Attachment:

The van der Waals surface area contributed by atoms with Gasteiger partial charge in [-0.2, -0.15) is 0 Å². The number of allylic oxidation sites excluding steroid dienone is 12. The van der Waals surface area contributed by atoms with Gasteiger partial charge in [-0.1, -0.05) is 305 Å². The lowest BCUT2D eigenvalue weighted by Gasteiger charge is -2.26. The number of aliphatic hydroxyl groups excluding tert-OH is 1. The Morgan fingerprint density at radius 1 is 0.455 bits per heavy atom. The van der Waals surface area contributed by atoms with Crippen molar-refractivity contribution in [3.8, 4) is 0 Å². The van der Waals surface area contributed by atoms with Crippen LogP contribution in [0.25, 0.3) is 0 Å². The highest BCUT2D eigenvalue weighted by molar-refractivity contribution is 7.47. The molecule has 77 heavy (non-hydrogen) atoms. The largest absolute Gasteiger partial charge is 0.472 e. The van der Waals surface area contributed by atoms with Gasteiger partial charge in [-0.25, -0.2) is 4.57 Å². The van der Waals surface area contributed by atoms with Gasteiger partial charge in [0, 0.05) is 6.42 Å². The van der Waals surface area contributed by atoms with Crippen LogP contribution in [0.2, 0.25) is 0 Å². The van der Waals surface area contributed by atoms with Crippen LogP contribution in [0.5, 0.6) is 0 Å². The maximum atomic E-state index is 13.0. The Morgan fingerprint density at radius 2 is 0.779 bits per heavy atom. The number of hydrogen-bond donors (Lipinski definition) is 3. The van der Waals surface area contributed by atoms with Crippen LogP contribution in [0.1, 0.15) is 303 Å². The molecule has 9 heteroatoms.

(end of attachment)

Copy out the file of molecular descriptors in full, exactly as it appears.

The van der Waals surface area contributed by atoms with Gasteiger partial charge in [-0.2, -0.15) is 0 Å². The number of allylic oxidation sites excluding steroid dienone is 12. The van der Waals surface area contributed by atoms with Gasteiger partial charge in [-0.1, -0.05) is 305 Å². The lowest BCUT2D eigenvalue weighted by Gasteiger charge is -2.26. The number of aliphatic hydroxyl groups excluding tert-OH is 1. The Morgan fingerprint density at radius 1 is 0.455 bits per heavy atom. The van der Waals surface area contributed by atoms with Crippen molar-refractivity contribution in [3.8, 4) is 0 Å². The van der Waals surface area contributed by atoms with Crippen LogP contribution in [0.25, 0.3) is 0 Å². The highest BCUT2D eigenvalue weighted by molar-refractivity contribution is 7.47. The molecule has 77 heavy (non-hydrogen) atoms. The largest absolute Gasteiger partial charge is 0.472 e. The van der Waals surface area contributed by atoms with Gasteiger partial charge in [-0.25, -0.2) is 4.57 Å². The van der Waals surface area contributed by atoms with Gasteiger partial charge in [0, 0.05) is 6.42 Å². The van der Waals surface area contributed by atoms with Crippen LogP contribution in [0.2, 0.25) is 0 Å². The van der Waals surface area contributed by atoms with Crippen LogP contribution in [0.5, 0.6) is 0 Å². The maximum atomic E-state index is 13.0. The Morgan fingerprint density at radius 2 is 0.779 bits per heavy atom. The number of hydrogen-bond donors (Lipinski definition) is 3. The van der Waals surface area contributed by atoms with Crippen LogP contribution in [0.1, 0.15) is 303 Å². The molecule has 9 heteroatoms.